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Ascending Webbing

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Postby Augie Medina » Fri Sep 10, 2010 7:33 pm

Autoxfil wrote:The speed and safety gained from a rope are very much worth the weight.

Drop down to an 8 or 9mm static line to save weight and bulk. Just keep it well away from sharp edges and buy ascenders that grip it well.


I agree. Benjy, I take it after a bunjee jump the ascent distance is a few stories no? My gut tells me I wouldn't want to do that on webbing.
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Postby Rick Kent » Fri Sep 10, 2010 9:10 pm

I second that. Although I would ascend webbing in an emergency situation it should not be a frequent procedure. It may also depend a little bit on how long a piece you are ascending. Note that a single long piece of webbing gets to be pretty dynamic and if you have a 100 ft piece there could be a lot of bouncing while ascending which can really increase the shock load. If there's a nick or flaw in the webbing it's not hard to envision a catastrophic failure. I would feel a whole lot better with at least an 8mm static rope. Also I would be very worried about ascenders slipping on the webbing.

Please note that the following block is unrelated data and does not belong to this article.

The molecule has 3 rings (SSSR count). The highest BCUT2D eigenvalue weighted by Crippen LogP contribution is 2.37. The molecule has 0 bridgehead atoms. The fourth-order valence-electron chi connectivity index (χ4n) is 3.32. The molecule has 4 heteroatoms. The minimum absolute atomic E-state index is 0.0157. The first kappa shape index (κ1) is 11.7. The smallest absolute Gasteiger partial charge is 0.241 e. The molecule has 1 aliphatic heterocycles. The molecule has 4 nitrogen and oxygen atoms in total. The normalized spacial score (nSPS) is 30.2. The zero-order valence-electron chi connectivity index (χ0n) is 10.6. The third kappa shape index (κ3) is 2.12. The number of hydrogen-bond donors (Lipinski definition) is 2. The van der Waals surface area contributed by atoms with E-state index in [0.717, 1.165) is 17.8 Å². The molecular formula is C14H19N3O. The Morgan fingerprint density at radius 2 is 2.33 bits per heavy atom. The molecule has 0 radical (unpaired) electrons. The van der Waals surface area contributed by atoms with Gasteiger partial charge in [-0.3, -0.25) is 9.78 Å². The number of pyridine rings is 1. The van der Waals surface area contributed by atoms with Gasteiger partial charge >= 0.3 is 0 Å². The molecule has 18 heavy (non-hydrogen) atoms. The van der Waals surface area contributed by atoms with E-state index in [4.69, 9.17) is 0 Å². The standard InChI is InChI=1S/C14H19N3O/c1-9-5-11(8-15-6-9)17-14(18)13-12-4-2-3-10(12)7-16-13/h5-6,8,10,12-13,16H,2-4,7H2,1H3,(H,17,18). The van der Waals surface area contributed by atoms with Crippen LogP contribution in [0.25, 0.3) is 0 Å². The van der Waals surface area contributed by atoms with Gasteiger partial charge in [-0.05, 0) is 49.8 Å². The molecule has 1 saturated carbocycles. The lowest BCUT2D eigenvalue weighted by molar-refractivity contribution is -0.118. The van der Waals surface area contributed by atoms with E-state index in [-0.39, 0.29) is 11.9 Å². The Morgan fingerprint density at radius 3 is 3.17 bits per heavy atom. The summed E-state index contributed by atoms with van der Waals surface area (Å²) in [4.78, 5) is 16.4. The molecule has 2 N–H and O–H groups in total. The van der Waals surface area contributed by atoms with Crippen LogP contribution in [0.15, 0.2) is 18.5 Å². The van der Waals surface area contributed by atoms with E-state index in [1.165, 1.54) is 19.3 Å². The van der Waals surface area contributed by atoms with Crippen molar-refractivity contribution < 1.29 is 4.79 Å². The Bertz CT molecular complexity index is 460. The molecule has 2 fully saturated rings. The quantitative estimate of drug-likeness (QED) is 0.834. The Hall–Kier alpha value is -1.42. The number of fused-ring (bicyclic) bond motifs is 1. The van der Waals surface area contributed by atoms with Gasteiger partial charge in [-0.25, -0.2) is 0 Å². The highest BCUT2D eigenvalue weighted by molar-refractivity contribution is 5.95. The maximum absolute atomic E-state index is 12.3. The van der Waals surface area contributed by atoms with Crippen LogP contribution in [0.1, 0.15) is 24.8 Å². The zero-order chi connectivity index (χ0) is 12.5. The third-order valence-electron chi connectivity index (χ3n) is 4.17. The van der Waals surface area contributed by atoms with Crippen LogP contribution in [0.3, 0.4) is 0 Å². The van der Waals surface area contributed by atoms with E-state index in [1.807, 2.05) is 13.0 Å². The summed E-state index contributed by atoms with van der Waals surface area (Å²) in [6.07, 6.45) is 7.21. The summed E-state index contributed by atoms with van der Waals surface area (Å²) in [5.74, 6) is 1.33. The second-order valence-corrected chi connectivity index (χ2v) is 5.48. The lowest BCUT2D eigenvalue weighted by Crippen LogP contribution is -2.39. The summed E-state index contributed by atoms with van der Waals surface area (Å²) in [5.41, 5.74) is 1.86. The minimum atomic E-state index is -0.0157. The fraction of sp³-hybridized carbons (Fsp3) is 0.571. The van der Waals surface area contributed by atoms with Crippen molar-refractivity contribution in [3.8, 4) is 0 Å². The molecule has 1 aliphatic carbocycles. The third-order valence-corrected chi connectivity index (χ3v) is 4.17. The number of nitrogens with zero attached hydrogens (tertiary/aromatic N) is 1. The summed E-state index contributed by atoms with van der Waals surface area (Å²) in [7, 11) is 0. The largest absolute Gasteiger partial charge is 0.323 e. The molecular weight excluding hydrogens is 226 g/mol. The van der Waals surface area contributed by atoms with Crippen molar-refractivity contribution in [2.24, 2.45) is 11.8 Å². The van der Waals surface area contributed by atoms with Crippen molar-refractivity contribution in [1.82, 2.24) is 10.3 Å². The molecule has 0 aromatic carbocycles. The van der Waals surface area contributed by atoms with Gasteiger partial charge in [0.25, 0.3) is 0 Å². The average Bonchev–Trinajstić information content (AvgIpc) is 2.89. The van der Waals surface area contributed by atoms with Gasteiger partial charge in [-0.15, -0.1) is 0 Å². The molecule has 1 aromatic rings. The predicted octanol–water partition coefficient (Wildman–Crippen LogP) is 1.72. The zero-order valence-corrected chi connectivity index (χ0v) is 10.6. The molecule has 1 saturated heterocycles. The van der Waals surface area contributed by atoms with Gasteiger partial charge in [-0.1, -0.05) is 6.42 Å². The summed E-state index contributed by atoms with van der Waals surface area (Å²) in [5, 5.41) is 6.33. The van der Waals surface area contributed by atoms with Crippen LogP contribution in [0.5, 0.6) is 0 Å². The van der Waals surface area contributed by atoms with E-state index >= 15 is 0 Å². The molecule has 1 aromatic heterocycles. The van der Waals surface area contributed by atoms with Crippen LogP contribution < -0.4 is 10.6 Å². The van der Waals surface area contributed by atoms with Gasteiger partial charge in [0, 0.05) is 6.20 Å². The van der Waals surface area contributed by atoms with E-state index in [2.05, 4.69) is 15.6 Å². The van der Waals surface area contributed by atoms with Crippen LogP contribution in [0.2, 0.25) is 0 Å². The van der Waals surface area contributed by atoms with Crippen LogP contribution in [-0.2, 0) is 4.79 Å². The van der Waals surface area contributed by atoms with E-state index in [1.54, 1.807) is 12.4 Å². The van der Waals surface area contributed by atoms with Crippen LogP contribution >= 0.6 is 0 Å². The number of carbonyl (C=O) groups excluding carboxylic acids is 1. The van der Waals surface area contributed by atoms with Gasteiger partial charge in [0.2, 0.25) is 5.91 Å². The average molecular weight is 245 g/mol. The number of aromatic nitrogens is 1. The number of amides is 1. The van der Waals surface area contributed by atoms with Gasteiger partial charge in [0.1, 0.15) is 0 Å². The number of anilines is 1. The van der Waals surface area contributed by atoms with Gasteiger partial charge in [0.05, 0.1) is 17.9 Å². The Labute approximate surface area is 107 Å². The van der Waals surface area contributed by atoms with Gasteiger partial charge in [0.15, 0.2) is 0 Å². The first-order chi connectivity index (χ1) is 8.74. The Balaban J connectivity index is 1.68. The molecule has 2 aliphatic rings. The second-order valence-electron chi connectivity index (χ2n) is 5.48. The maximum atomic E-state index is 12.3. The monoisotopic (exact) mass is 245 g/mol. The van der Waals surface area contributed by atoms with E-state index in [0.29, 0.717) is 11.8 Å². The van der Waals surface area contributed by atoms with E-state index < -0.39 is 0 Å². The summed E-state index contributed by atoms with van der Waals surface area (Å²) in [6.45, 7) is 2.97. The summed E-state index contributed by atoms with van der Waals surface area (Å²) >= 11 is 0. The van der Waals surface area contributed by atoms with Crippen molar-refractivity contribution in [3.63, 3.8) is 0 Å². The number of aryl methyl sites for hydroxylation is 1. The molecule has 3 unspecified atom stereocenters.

You mentioned bungee so I assume you're in a hanging position. I assume that also means you're still tied into the bungee? If so then at least you have a dynamic backup if the webbing were to fail. That might be the only thing that makes it even worth considering. Still however I think you'd have a lot less to worry about with a rope.
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Postby Nikolas_A » Fri Sep 10, 2010 10:47 pm

http://www.kong.it/doc/KONG_DUCK.pdf

The Duck is the first and only belay device that works on flat webbing and tubular slings from 3/8" to 9/16" (even if they are not certified for progression)
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